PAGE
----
He said medical benefits for same-sex spouses is not a liberal or conservative issue, only an issue about what’s best for employers to attract and retain a talented workforce.
Shanker called Creighton’s amendment “mean-spirited.”
Allentown resident Thomas Cunningham described himself as a proud retiree who worked for the county for more than 35 years. He also told commissioners: “I’m gay and damn proud of it. And I’m married and damn proud of it.”
Showing commissioners a copy of his New York marriage license, Cunningham said he and his male spouse have been together for 29 years, but he could never get medical benefits for him while he worked for the county.
Cunningham praised Croslis “for having the guts to stand up and say yes, that same- sex people should be given benefits.”
He won some applause when he challenged commissioners to “have some guts.”
Rob Hopkins, a county employee, said he also was legally married in another state. “The state of Pennsylvania may not recognize our marriage, but the federal government does. I would hope that my employer would recognize my marriage too.”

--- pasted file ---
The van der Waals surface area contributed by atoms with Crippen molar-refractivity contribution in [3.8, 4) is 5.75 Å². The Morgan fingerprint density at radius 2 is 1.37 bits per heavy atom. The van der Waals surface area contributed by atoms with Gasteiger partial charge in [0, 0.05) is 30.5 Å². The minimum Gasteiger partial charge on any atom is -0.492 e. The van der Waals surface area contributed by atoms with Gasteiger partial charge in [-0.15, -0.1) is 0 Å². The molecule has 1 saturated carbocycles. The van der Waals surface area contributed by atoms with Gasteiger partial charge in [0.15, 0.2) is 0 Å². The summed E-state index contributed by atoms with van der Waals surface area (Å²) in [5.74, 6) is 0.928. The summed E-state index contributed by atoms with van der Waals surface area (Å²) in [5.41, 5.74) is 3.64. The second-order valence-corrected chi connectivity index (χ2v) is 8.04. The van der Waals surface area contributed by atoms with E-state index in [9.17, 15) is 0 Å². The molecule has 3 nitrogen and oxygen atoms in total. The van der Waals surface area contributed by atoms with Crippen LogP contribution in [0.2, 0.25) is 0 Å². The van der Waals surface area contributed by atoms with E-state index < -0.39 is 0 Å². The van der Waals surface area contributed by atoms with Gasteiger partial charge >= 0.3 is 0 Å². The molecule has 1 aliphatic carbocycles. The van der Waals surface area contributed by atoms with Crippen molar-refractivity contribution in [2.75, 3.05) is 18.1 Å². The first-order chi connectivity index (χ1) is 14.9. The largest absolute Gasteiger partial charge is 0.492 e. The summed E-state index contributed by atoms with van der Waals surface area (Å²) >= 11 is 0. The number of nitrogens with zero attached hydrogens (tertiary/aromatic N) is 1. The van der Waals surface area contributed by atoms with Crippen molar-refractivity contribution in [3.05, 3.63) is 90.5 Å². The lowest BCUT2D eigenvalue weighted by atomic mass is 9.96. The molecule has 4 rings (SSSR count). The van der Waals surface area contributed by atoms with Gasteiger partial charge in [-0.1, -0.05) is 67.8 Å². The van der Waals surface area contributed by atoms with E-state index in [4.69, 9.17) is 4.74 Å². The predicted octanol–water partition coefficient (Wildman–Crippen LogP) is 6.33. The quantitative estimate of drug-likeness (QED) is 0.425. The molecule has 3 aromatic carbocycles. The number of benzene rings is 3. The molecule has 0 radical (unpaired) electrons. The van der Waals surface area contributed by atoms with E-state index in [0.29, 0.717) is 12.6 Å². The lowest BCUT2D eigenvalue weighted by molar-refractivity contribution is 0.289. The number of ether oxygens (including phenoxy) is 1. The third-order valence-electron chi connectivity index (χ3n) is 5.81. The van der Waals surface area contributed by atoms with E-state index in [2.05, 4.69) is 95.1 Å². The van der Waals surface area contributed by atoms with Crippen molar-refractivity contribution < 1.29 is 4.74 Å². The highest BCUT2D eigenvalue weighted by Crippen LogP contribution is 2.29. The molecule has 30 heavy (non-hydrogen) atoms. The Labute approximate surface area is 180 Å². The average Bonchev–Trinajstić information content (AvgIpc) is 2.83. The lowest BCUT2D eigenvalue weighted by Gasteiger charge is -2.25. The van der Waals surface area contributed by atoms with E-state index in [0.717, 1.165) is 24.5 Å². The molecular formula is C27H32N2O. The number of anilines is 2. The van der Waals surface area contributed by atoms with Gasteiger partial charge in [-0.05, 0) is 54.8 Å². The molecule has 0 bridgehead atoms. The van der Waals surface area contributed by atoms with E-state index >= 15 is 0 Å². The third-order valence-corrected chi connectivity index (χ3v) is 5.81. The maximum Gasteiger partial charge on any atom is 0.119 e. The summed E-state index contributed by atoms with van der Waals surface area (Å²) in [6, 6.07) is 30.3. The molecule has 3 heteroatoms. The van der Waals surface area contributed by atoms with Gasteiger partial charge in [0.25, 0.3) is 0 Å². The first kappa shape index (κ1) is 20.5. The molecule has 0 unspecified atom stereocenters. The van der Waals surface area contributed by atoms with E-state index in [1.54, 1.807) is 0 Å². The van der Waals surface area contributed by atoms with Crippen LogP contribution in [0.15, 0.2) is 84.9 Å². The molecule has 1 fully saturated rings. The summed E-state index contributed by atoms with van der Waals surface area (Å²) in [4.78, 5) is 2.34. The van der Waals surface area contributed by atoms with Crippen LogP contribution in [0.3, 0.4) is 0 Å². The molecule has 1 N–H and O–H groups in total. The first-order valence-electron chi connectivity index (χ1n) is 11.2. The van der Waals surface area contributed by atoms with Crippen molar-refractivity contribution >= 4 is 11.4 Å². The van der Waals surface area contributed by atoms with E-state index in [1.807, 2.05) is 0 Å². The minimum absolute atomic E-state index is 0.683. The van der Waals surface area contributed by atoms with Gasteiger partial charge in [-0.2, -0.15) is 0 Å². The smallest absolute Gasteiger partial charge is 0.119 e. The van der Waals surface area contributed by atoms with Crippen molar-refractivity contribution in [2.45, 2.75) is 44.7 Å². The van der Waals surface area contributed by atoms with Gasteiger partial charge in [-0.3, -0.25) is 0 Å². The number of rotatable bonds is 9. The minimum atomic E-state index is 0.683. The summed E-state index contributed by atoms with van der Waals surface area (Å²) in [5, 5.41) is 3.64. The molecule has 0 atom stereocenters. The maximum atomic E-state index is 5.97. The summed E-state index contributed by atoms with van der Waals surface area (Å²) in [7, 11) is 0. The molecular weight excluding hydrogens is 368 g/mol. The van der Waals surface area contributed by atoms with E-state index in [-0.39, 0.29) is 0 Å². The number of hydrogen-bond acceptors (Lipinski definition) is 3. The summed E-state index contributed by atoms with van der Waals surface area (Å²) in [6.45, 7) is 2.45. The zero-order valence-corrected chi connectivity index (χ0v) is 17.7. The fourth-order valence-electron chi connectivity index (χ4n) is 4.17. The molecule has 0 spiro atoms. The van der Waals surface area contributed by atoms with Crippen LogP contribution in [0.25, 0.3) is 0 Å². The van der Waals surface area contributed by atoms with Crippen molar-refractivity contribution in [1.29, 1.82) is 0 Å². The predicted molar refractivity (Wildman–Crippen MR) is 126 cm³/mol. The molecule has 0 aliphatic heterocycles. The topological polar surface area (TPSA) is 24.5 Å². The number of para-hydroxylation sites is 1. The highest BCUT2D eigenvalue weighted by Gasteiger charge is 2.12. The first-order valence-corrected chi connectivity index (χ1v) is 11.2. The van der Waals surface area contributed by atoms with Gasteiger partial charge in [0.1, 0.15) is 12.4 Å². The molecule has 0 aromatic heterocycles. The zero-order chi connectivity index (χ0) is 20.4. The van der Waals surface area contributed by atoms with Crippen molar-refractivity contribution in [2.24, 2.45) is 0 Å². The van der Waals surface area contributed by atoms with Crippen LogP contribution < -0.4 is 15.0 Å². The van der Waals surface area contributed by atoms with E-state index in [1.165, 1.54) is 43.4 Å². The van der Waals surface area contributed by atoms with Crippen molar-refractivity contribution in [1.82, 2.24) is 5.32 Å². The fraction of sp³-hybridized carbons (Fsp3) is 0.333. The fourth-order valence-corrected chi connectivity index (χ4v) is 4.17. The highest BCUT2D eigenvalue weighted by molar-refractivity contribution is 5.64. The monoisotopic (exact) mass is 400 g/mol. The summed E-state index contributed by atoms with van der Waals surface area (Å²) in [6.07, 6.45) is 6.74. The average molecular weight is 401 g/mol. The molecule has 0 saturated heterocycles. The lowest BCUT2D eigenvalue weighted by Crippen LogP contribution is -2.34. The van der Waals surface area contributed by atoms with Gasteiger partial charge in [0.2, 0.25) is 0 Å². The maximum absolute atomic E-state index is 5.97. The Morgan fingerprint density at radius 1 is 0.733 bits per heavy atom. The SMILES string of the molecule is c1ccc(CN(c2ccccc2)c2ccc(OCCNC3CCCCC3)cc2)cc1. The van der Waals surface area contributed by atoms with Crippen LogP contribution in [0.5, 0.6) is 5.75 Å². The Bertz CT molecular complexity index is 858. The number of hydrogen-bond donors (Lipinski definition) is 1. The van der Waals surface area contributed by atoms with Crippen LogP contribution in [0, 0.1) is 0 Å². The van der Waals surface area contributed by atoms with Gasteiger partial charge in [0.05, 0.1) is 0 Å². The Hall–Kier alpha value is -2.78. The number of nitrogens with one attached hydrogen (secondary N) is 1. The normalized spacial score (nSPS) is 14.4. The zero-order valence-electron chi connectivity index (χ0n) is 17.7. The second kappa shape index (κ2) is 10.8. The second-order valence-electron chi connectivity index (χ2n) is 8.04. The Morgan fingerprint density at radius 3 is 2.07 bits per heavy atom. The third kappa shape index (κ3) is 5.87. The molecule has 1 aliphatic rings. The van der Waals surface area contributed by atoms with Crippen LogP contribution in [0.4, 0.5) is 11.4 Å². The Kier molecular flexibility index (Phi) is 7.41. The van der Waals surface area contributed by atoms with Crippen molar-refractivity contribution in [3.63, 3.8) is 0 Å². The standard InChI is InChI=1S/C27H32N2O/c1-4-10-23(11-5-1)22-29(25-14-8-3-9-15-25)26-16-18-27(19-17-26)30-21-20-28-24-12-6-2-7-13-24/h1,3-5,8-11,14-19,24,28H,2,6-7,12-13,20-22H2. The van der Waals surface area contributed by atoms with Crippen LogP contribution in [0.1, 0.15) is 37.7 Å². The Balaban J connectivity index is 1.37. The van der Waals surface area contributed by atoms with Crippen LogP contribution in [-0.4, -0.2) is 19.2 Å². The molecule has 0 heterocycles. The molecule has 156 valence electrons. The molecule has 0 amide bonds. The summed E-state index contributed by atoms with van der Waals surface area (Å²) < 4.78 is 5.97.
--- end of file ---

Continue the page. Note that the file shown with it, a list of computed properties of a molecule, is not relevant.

Hopkins told commissioners that nowhere near 30 people would qualify for the county benefits. “It will not make a large impact on the county’s bottom line.”
The county has not provided such benefits in the past, said Mazziotti, who added this is not the right time to make that change. “We have a very difficult budget before us.”
“We have to find ways to cut expenses,” said Creighton.
At the beginning of the commissioners meeting, the county was facing a deficit of more $10 million in the administration’s proposed 2014 budget.
Mazziotti called that budget very troublesome and unsustainable.
Rather than raising taxes, he said the administration proposes closing the deficit by spending $10 million of the $25 million in the county’s stabilization fund, also known as its emergency or rainy day fund.
Mazziotti said that money also is used to operate the county until the first tax bills are paid in May. “During that period we go through about $20 million.” He said taking $10 million out of that stabilization fund would put the county below its cash flow needs.
He said the county essentially will be spending money out of its savings account to finance the 2014 budget “and we’re spending 40 percent of it in one year.”
Cutting medical benefits for the same-sex spouses of county employees was one of 15 proposed amendments to cut the proposed budget considered by commissioners Wednesday. Nine of them were presented by Mazziotti. Three were withdrawn.
Scheller, chairwoman of the commissioners, praised Mazziotti for thoroughly going through the budget.